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## A.1 Extended Lieb-Shultz-Mattis Theorem [#!ALLMP86!#]

This theorem claims that there is no gap between the ground state and the excited states, if the ground state of the one-dimensional Heisenberg model is unique and the the spin is half-odd-integer. The idea of the following proof is (1) to make a state with an energy that approaches the ground state energy as the lattice size , and then (2) to confirms that this state is orthogonal to the ground state .

The underlying spin system is a one-dimensional Heisenberg model, with an even number of spins 2L and a cyclic boundary condition ( ). A low-lying state is prepared by introducing a 2 twist over an odd number of spins (2r+1) in the ground state |0>, as shown in Fig.63. The low-lying state is mathematically expressed as:

where

The energy increase of the twisted state measured from the ground state is

Hence, by selecting the twist length r=L-1, the energy of the twisted state ( ) becomes infinitesimal small as .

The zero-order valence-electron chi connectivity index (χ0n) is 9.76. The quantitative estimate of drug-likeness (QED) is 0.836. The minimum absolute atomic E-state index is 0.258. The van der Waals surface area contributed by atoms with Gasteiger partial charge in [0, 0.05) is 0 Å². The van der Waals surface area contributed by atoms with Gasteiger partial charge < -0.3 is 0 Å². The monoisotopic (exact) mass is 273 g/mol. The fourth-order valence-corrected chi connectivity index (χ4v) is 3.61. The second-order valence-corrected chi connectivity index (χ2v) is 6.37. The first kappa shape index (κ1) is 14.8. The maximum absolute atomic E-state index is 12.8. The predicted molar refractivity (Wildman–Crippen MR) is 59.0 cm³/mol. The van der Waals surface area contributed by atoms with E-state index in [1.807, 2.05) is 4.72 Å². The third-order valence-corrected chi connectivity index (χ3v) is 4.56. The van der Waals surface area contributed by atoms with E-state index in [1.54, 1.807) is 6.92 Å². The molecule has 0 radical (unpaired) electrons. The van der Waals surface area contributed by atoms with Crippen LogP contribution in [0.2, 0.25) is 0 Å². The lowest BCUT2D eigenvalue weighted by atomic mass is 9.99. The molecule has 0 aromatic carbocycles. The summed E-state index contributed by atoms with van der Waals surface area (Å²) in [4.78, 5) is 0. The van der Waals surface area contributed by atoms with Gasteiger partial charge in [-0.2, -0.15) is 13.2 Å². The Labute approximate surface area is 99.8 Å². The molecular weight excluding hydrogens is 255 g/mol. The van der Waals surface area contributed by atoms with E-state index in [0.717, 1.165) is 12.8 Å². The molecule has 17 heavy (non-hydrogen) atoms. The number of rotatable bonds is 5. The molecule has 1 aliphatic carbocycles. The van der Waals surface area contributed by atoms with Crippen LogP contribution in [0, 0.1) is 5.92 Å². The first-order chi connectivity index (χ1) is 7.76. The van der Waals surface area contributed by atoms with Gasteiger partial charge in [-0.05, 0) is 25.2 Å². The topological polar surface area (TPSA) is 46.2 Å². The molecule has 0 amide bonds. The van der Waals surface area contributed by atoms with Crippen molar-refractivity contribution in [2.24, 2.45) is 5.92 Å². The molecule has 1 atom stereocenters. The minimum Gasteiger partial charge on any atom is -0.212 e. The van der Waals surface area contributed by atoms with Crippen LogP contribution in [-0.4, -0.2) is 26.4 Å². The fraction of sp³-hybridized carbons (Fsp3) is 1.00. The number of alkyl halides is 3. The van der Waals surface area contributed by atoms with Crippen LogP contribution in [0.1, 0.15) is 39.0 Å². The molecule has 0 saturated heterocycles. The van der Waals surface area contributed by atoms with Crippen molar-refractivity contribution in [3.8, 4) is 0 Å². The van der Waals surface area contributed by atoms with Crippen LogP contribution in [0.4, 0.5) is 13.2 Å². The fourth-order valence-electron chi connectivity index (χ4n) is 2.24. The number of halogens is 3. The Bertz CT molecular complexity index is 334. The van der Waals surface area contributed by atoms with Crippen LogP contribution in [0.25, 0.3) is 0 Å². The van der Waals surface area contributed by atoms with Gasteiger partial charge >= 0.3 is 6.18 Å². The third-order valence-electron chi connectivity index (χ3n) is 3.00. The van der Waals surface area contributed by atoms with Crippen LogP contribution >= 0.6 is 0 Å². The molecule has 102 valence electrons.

This result does not necessarily mean that the system is gapless, because the twisted state may possibly contain much of the ground state, and the may not estimate the energy of the excited states. Only after one proves that the twisted state is orthogonal to the ground state |0>, can one say that the system does not have a gap. For the half-odd-integer spin system, the proof is as follows.

First, one defines a unitary operator , which is a combination of space inversion and -rotation about the y-axis in the spin space:

Since the ground state is unique, and the Heisenberg Hamiltonian is invariant for space inversion and rotation in the spin space, the ground state is transformed to itself:

On the other hand, the twisted state is transformed as:

The factor rotates the (2r+1) spins in the twist by . In the case of half-odd-integer spins, this factor is -1 (=(-1)2r+1), and the twisted state is orthogonal to the ground state |0> ( ).

For the integer spins, the above argument says nothing about the overlap , and hence, the Lieb-Shultz-Mattis theorem does not exclude the existence of the Haldane gap.    Next: A.2 The 10/3 effect Up: A Appendix Previous: A Appendix